As we hit the dead of winter here in Texas (sunny and around 60 in the afternoon) during February I decided I should apply to Baylor’s MBA program, more just to see if I would get in. At this point things had to happen pretty quickly. I had to take the GMAT (a business graduate school admissions test) in early March. This left me roughly 4 weeks to prepare. The most daunting task was the math section. I hadn’t taken a true math course since my senior year of high school. According to Baylor’s website, the average GMAT score was a little over 600. While I knew it would take a lot of hard work, I thought I would be able to get close to that number and still have a competitive application. After studying probably 10 hours a week the test date finally came. Much to my disbelief I scored in the 83rd percentile, and what I thought would be the weakest part of my application become very impressive. I say this not to be boastful, only to show that the possibility of going back to school was now looking a lot more appealing.
A few weeks after the GMAT I went in for an interview at the business school. I didn’t really know what to expect. I was happy with my application, but I had no idea how it stacked up with the other applicants. I went in on a Friday morning expecting a stressful hour of being grilled with questions like “why should we admit someone with no business background”. Thankfully the experience was nothing like that. I had two different interviews, one with the admissions coordinator and another with the head of the healthcare administration MBA (more on that later). Both were very informal, and I came away feeling good about my chances.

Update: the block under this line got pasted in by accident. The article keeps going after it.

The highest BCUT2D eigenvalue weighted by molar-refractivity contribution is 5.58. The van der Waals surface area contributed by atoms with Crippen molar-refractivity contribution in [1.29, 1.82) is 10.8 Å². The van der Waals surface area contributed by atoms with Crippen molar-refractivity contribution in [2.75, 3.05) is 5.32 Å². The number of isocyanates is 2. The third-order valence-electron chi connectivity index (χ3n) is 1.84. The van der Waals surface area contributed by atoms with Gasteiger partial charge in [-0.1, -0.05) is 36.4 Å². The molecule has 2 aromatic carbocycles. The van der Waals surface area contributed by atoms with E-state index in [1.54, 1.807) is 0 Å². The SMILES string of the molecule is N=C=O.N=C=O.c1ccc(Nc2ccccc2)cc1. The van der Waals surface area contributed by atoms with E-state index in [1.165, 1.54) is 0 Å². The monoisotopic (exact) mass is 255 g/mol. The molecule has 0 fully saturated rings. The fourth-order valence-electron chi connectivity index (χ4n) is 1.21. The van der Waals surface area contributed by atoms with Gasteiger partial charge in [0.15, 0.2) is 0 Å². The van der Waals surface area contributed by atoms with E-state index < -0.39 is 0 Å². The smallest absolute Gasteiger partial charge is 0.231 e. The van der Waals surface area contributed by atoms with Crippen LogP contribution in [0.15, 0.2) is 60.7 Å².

At this point I was pretty confident I would be offered a spot in the program. Once again, not due to arrogance, but just a general comparison of my “stats” compared with current students in the program. What was really up in the air was whether I would be offered any financial awards or not. The program has a pretty hefty sticker price, one that I deemed too high to make financial sense for Kristi and I if I was not awarded any scholarships. After crunching some numbers I determined that I above 50% tuition remission I would consider it, if I received 75% (I thought this number was a long shot, but not outside the realm of possibility) I would be going back to school.
The Thursday after my interview I received a voicemail that informed me I had been accepted into the program. Not only had I been awarded an assistantship (I will work for the business school in some capacity and earn a stipend), but I had also been awarded 90% tuition remission. I am really not sure how to communicate how I felt when I heard the news, because it was so much better than what I had been expecting.